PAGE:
About Guns

How to Move Across the Country With Guns

You’re preparing to move to a new home and everything’s going well so far. You’ve found the right moving company and you know how you’re going to organize your boxes so that the move goes smoothly. There’s just one problem. You have a gun and a variety of related accessories. In addition, you don’t know if you can move that gun across the country with you.

Thankfully, the Bureau of Alcohol, Tobacco, Firearms, and Explosives (ATF) says you can.

However, there are some things you need to consider before you bring your gun across state lines. With these steps, you can move your gun safely and legally.

Step No. 1 – Check Restricted Items Lists

Whether you already have a moving company or you’re searching for one, you need to find out if your movers restrict certain items. Many companies do move a gun for safety and insurance reasons. The odds are high that your gun will be on that list.

Along with guns, flammable items, batteries, and bleaches tend to be restricted items when moving. Ask your movers for their restricted items list. If they transport guns, ask about the steps you need to follow for them to move your firearms safely.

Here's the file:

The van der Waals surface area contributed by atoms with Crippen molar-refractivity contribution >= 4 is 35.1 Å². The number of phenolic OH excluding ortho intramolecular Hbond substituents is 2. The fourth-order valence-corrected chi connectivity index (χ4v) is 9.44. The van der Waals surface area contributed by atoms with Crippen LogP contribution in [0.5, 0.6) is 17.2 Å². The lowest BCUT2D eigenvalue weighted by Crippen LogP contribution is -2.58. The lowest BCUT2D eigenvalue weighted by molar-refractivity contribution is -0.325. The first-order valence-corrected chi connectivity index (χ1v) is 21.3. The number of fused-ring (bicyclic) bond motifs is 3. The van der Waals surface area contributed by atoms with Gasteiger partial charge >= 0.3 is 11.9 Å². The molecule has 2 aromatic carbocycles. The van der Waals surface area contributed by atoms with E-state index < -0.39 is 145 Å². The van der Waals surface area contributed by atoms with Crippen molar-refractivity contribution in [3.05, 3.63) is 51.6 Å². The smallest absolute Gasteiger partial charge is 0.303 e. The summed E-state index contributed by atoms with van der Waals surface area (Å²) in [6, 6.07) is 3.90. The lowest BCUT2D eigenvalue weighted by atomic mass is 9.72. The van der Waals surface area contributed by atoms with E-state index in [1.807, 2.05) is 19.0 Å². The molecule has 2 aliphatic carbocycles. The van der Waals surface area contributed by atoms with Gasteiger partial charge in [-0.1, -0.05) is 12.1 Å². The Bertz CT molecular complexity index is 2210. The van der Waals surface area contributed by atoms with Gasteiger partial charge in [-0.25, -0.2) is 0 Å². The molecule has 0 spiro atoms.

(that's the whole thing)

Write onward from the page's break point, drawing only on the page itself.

gun lawsStep No. 2 – Research State Laws

Though the ATF states that you have general permission to move a gun across state lines, every state has its own laws. This is because the federal guidelines are open to interpretation. Some states implement their gun laws differently from others.

For example, many states allow you to carry a concealed firearm without a permit. Others require you to have a permit that you can show if needed or may have strict laws about gun ownership in the first place. The National Rifle Association Institute for Legislative Action (NRA-ILA) maintains an at-a-glance map highlighting the gun laws of different states so you can prepare for any barriers you may face when moving your guns.


Step No. 3 – Pack Your Gun Carefully

As a responsible gun owner, you already know that letting your firearm bounce around loosely inside a box or vehicle can be dangerous. Even if the gun isn’t loaded, leaving it loose could cause damage that you may not realize is there until you try to fire it.

To avoid those problems when you move a gun, pack your gun in an appropriate case. Ensure the firearm is unloaded and that all safety mechanisms are turned on before packing. If you’re able, break the gun down into separate pieces to ensure there’s no chance of it going off during transit. Ideally, the case you use will have a strong lock to ensure nobody but you can open it.

Step No. 4 – Document Your Gun

As you’re packing your gun into its case, document every piece of it. Take photos and record the serial number, make, and model. You’ll need this documentation if the gun gets damaged by a third party during transit or if it goes missing. The police may be able to use the serial number to identify your gun if it’s stolen and they happen to take possession of it at a later date.

9mm ammoStep No. 5 – Store and Transport Ammunition Separately